The Broad recently read an article in the local paper about several new art critics who had just been appointed. Now it’s always encouraging to read stories about mainstream media funding arts coverage, particularly in these times of closures and cutbacks across all outlets. Being an art critic, like being an artist, is a tough road to choose as an occupation. There are not all that many outlets to find writing gigs, particularly in Australia, and the pay is generally low and uncertain.
But it got me to thinking about why the default criteria for emerging artists is being young. It relies on the assumption people start in a certain role when young and grow through that into senior positions. But why is this the expected way of doing things? It’s based on the idea we have a single, linear progression through our lives – and while many people might take this path, plenty of people won’t for all sorts of reasons.
People change professions, people move in and out of jobs and sometimes it takes financial freedom in later years or retirement to have the space for creativity.
Why can’t someone emerge into a profession or creative endeavour at any time? And why can’t we offer older people the same support that’s made available to young, emerging folks? Or, better still, why can’t we support emerging creatives or emerging professionals whether they’re in their 20s, 50s or beyond? A young person emerging will having different needs and interests then someone later in life, but surely they both need support to find their place, develop a creative voice or connect with others in the field?
Turning to creativity later in life
Author and artist Lisa Congdon in her book A Glorious Freedom: Older Women Leading Extraordinary Lives explores how women have found creative fulfilment and accomplished great things in the second half of their lives. The book has profiles, interviews and essays from Vera Wang, Julia Child, Cheryl Strayed and many more.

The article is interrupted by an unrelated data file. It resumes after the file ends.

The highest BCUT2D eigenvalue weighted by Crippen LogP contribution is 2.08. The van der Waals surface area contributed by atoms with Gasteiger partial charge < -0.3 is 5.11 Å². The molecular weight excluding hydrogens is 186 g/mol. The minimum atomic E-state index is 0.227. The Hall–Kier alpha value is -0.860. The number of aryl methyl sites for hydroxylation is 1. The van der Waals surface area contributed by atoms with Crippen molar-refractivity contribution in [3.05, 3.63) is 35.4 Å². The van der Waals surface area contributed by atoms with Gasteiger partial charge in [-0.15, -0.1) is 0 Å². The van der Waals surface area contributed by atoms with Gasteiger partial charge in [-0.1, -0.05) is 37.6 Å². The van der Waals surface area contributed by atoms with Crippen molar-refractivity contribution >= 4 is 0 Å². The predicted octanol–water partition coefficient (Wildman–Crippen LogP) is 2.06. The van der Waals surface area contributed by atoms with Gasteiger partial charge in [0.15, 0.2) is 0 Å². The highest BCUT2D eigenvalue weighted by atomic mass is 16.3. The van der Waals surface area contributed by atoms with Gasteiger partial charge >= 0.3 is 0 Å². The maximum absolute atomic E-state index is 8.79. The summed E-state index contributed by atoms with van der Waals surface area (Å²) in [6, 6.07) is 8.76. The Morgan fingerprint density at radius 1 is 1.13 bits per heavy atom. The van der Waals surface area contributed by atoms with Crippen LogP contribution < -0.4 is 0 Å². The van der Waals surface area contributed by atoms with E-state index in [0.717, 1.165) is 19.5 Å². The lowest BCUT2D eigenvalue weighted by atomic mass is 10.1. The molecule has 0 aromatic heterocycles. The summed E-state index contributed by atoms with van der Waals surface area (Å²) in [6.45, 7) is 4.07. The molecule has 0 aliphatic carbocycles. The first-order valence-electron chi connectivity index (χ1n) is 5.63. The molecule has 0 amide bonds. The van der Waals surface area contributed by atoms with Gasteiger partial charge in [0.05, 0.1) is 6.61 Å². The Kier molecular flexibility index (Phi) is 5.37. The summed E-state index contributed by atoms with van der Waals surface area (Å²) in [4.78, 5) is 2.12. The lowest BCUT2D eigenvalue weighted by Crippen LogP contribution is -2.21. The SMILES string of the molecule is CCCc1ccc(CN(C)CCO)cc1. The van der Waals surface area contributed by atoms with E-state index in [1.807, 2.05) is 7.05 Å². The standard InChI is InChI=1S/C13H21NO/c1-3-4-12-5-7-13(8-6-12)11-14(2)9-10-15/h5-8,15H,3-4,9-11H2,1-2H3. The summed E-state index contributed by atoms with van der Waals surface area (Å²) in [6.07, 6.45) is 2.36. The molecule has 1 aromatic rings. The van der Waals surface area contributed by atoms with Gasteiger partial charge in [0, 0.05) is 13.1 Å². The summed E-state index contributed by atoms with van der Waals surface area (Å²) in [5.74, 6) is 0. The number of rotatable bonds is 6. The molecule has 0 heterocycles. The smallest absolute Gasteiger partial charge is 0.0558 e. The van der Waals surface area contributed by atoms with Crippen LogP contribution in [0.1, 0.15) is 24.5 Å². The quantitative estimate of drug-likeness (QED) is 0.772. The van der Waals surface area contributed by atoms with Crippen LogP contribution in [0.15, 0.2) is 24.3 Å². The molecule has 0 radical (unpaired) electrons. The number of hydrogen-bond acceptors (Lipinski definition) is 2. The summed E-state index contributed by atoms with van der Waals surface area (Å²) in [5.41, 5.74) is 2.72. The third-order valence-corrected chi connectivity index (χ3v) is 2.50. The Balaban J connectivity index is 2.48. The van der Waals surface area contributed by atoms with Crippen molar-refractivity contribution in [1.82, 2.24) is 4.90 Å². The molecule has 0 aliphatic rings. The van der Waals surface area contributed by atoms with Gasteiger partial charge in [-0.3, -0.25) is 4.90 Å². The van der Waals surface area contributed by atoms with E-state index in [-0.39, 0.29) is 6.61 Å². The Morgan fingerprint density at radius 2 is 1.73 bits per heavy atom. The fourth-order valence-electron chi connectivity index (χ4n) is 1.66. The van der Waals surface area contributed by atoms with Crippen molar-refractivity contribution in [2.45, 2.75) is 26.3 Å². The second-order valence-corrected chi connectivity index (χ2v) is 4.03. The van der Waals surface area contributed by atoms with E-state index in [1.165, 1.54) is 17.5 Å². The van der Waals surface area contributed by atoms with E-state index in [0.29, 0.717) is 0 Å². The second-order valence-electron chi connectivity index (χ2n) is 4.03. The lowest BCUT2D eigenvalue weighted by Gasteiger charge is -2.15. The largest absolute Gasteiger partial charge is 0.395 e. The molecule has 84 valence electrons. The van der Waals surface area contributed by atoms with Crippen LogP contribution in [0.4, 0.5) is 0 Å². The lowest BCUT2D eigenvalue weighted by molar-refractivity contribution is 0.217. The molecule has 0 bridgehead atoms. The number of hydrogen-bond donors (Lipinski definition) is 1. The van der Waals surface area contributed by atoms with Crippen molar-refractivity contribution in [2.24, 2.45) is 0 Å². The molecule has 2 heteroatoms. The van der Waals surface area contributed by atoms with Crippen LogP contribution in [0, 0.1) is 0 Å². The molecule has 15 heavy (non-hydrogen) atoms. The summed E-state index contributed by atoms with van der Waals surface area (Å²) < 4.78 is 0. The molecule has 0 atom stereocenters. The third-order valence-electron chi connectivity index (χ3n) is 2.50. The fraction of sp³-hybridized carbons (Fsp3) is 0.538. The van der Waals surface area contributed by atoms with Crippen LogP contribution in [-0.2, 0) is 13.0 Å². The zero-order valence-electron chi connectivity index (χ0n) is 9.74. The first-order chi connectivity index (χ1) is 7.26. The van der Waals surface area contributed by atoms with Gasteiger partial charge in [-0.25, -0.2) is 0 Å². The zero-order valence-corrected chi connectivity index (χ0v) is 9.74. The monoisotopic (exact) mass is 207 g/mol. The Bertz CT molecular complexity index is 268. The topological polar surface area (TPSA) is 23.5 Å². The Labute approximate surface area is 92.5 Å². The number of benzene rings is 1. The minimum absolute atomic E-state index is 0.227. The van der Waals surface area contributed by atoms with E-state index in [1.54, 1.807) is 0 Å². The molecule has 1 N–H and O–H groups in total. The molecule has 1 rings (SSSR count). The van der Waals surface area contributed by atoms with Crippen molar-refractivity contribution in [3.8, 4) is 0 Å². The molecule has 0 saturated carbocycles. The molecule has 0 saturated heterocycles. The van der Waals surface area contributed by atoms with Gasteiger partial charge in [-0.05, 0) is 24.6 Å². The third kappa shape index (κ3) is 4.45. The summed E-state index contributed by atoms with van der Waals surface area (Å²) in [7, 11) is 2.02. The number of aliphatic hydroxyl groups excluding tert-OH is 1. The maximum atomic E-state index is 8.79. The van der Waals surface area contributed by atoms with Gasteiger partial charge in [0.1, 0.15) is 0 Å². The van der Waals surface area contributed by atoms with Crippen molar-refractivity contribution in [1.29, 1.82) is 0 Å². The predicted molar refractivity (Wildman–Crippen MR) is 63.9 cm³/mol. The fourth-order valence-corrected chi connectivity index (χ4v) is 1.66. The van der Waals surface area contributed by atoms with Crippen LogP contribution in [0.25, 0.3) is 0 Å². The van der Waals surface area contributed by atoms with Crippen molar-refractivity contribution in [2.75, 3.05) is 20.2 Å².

What does it mean to be an emerging artist?
A panel discussion as part of The Other Art Fair about the notion of emerging artists. Not sure the advice can be as simple as ‘be driven’ as the reality of emerging later in life bring positives with life experience, confidence and financial security, but challenges with balancing family needs, time needed for paid work and energy, eyesight and physical considerations. And even the Masters have had to contend with a dose of ageism, when their later works are sometimes thought to diminish their earlier masterpieces.
What role do art dealers play?
Does ageing in the artwork come from art dealers and collectors who favour young, emerging artists and may be less enthusiastic about buying pieces from older artists? This HuffPo article by its art writer examines what forces are at play in discriminating against older artists. Perhaps it’s the desire to find the young, undiscovered artist and snap up some artwork that will be worth a mint in years to come that’s driving this favouritism. Here are five late bloomers in the art world including Cezanne and Mary Delany.
On being an older, emerging artist
What is the experience of being an older emerging artist? Andrew Stelmack shares his experiences in this personal story of being a ‘salt and pepper’ emerging artist, while in this article several other older artists tell their stories.
Does creativity improve with time?
Maybe our most creative years are in are 60s? Here is some more inspiration from people who embraced older life creative and artistic endeavour.
On being an artist at any age
Artists of all ages share their thoughts on what they’ve learned from a life in art, whether it’s been a handful of years or a heap of years.
Finding a creative path
If you’ve felt your own artistic rumblings, but maybe you’re not sure where to begin, look to those who’ve forged a path like this step-by-step guide on how and what to consider before starting on a new creative pursuit.
Discover these artists
Keen to discover some emerging artists, age-unidentified, for yourself? There are 10 in this list producing works in many different styles.
Films on art and artists
Inspired creatively but don’t necessarily want to make art yourself? Check out this list of 20 films about artist for some inspiration and if that’s not enough and these are six critically acclaimed films about artists.